As of press time, the CDC had barred residential landlords from evicting most tenants through December 31, 2020.
Other eviction bans may apply in your situation, and it’s possible the federal ban could be extended. However, the rules will inevitably expire, and there are several important things tenants and landlords need to know about their rights.
Over the course of the pandemic, many landlords and tenants have had to address rental shortfalls. Some renters, unable to pay the rent in cases where an eviction ban was not in effect, have filed for bankruptcy in order to stop the eviction process. Meanwhile, landlords who are not receiving rent may not be able to make their mortgage payments and may also face foreclosure or bankruptcy.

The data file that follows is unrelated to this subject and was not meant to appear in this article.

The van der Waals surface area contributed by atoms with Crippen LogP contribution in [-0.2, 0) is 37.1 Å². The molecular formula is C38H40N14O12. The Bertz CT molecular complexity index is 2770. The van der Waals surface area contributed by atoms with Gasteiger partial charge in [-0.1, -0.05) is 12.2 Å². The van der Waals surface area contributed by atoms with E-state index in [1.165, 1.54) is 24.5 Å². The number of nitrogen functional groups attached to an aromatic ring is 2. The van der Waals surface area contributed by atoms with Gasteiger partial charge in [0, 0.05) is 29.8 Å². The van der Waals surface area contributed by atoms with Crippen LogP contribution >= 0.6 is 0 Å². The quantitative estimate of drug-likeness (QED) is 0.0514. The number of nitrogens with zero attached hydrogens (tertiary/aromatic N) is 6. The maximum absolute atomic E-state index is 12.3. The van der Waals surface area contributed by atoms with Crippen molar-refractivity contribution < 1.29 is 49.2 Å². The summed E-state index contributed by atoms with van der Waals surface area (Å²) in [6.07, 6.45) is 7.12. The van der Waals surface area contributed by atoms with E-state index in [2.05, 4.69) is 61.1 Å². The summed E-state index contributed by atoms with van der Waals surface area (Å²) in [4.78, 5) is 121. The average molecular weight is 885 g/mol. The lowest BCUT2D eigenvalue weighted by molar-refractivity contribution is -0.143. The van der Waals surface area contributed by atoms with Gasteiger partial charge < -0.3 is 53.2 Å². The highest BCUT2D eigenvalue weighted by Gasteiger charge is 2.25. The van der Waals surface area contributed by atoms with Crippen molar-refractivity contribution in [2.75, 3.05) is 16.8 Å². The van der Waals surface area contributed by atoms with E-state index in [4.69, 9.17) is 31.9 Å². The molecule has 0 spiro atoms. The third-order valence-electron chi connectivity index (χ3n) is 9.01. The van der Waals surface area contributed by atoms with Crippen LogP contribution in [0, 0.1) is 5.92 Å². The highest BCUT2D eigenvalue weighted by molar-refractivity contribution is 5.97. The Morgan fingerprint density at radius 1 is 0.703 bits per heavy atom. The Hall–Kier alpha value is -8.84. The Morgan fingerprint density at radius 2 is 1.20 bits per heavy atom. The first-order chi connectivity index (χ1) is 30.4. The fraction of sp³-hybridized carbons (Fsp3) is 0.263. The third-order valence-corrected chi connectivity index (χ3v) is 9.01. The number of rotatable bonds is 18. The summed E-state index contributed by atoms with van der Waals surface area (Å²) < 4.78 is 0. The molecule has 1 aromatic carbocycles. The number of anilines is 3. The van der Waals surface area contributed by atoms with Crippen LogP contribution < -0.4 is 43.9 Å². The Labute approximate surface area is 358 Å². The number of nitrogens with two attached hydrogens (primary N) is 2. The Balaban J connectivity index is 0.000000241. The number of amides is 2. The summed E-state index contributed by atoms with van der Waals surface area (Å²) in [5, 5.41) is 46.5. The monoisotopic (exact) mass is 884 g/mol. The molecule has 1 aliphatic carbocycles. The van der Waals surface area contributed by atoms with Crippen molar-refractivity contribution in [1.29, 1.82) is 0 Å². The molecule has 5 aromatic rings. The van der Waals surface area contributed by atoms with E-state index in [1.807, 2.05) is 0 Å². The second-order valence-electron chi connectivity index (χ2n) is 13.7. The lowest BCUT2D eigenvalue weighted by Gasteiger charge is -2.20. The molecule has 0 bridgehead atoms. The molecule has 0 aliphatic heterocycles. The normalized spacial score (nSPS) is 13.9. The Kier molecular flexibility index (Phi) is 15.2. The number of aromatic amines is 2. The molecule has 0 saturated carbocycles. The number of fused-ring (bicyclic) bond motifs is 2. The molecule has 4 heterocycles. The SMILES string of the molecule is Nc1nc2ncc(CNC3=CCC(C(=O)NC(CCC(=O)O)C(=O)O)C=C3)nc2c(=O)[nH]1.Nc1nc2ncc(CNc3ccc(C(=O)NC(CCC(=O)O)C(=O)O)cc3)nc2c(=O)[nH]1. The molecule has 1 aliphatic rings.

When either a tenant or a landlord files for bankruptcy, the lease can either be “assumed,” that is allowed to continue as normal, or it can be canceled.
If the landlord has filed for bankruptcy and the tenant assumes the lease, the tenant is promising to pay rent and keep the property clean. If the tenant has filed for bankruptcy, then the landlord is obligated to keep the property safe and habitable.
If the landlord files for bankruptcy and the lease is canceled by the tenant, the landlord can serve a “notice to vacate.” If the tenant does not leave, the landlord can file for eviction.
If the lease is canceled by the landlord, the tenant can file a claim in the landlord’s bankruptcy case for damages from early termination. The tenant may be able to remain in the property for the duration of the lease and/or may have rental payments reduced if the landlord is no longer providing essentials such as heat, electricity or water.
Once a tenant has filed for bankruptcy, creditors cannot seek money and landlords are prevented from evicting a tenant, unless the landlord had al- ready obtained an order of eviction before the tenant filed. If the tenant files for bankruptcy after an order of eviction, they may be able to stop the order by paying rent owed through 30 days after filing.